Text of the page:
Communism and Socialism for Dummies

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posted on Jul, 31 2010 @ 04:05 PM
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Originally posted by Neo_Serf
reply to post by LeftWingLarry
 


PS an 'investment' is a voluntary decision to allocate funds. Taxation without permission is theft. Lets at least use the proper terms.

The investment comment was about investing in people in the short term so that they will be elevated and their taxes paid back with money to spare in the future by them and by their children and their children's children. They certainly are an investment for society.




posted on Aug, 1 2010 @ 11:40 AM
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As usual with anything touching on the political, the battle lines form, and cannons begin firing, left to right, and back again.

But this thread should be more about "Communism for Dummies", meaning that perhaps people should be sharing what they feel is the most important thing to convey about this issue.

Personally, I don't think it's a bad idea to spend a moment reflecting on the basic fact that the world is already "communist", for the most part, because most of those ten planks Marx put in his Manifesto, are here, regardless of your nation.

That being said, things could be further refined, some may want to argue that things are much more "socialist", etc. That's fine.

But however you would prefer it, shouldn't we ask if this system is "working"?

Some have already shared that they think this system is doing just fine, that the modern "welfare state" has a good track record. It seems to have raised general standards of living, etc.

Others missed the train entirely, especially Americans, who honestly continue to think they are living in a "capitalist" country (perhaps with a bit of socialism, but not too much!)

And then there are those who realize that the usual arguments, "socialism vs. capitalism", hardly apply today. Why? Because no one is talking about the same thing anyway!

What ARE people talking about? Well, mostly what they know. And what we know is primarily a "welfare state", and you can attach whatever "ism" you prefer, but at least we would now be on the same page.

And so, again I ask, as free of confusing "isms" as possible, does the modern welfare state WORK?

My answer is NO. It is a titanic failure, in spite of having been unjustly credited by many with positive accomplishments, such as a raised living standard.

I would suggest that it is NOT the welfare state that has given us these various benefits we might think of. What actually ALLOWED for the forced redistribution of wealth to begin with, was "wealth to begin with". Not mere semantics, please think about it.

What exactly would our benevolent socialist masters have to redistribute at all, if it was not something, produced by someone?

And this is why the welfare state HAS BECOME (yes, past tense!) a titanic failure.

For those who are shocked by the statement, I could now deliver a short "history lesson" covering the past few years, that would underscore my point. Yes, there is a global financial crisis, the size of which has never been visited upon the world before. It did not just materialize out of no where.

Across the globe, nation, after nation, spent, and spent, with most nations having little regard for what they produced. How could this have ever taken place?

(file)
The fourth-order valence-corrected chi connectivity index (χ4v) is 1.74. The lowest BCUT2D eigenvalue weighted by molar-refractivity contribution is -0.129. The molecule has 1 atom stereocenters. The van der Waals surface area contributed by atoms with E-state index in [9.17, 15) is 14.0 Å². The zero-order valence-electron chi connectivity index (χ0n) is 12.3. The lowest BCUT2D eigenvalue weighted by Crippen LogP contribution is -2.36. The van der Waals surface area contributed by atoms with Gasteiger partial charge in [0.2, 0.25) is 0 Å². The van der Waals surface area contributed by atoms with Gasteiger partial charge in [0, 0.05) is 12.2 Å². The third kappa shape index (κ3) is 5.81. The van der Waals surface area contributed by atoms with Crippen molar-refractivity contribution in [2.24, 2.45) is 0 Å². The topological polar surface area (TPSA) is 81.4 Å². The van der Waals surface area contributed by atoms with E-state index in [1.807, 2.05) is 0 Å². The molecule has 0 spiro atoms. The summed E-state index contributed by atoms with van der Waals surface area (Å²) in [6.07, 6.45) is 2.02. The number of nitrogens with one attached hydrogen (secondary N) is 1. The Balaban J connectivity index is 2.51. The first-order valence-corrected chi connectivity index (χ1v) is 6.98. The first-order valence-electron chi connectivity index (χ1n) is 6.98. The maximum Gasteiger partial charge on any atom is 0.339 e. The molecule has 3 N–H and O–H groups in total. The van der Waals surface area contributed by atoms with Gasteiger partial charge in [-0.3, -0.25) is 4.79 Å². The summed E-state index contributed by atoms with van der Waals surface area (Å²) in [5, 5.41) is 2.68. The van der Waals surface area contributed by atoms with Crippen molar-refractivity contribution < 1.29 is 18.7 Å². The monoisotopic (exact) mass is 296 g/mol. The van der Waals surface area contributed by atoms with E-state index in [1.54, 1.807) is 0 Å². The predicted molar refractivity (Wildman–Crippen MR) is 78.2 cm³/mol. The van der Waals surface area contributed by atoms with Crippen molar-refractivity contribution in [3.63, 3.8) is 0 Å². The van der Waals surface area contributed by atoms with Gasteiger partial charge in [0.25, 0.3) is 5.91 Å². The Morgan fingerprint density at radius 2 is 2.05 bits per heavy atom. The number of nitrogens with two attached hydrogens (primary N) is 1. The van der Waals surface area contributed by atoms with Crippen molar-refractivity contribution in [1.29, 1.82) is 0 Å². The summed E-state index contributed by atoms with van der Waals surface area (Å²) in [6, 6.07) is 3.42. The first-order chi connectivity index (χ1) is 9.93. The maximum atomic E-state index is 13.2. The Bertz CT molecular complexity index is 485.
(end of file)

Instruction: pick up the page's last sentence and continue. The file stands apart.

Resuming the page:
For generations now, the world's most powerful communist nation, the USA, has "led" the world down this path. The US, with it's central bank, the Federal Reserve, was given by the rest of the world the vast power to create "money" out of thin air. And this they did. Without getting into details, you could look up "Bretton Woods", if anyone cared to.

As a result, the entire world was subjected to a massive "reengineering" that had never been attempted before. The nations each fell into line, with some now better enabled to increase their consumption, and other nations now given "incentive", to produce for the wealthier nations (yes, even at the cost of "slave labor"!).

And so, the "welfare state" was paid for, but when we look closely, we find that there was in fact no "free lunch" at all. In Asia, the masses lined up for their daily pay, their bowls of rice. Looking even closer, we find children working. Closer still? Human "baggage" that failed to produce, being exterminated. Such has been their "history" in this "prosperous" post WW2 era.

In the West, there was widespread encouragement to get quite fat, and lazy. Oh yes, CONSUME! Whether it was Big Macs, or McMansions, they ended up (predictably I'm afraid), in a very human feeding frenzy.

Such is the "real" history of the past 60 years. Ah, but why should such a wonderful thing ever stop??

We could argue about "why", but the fact is, it looks as if it has stopped, or is in the process of doing so.

I could simply repeat what every economics student ever heard as a freshman, "There is no free lunch", but there will surely be those who come forward, and would prefer to recite a litany of "capitalist" greed instead.

But, there really is no "instead". It's all part of the SAME insane, totally unsustainable "utopian" world that our masters have brought us into.

Alas, it is NOT the Promised Land! What it is, is what some in this thread have been talking about. It is a "phase" of major destabilization that will likely lead to war. And like it's giant economic fore horse, the intended war will also be a giant.

So why bring up this "conspiracy" stuff? "Can't we just talk about..."

Really, the global conspiracy IS the proper context for judging the matter. None of this occurs in a vacuum, and certainly, very little happens by chance.

On with the next phase then!

What they sold us as our precious evolving "utopia", with the ever more improved welfare state just over the horizon, is in fact going to turn to ashes in our mouths. Instead, we will get what was always planned to be our lot: The Plantation.

No worries! On this Planation of the future, you will still enjoy your precious welfare state! Yes, they will feed you! And house you. And clothe you. But PLEASE don't become a slacker. You wouldn't like what happens to slackers.

I could continue on, about Marx, his masters, these plans for your enslavement that have been around now fo a long time...BUT, enough for now...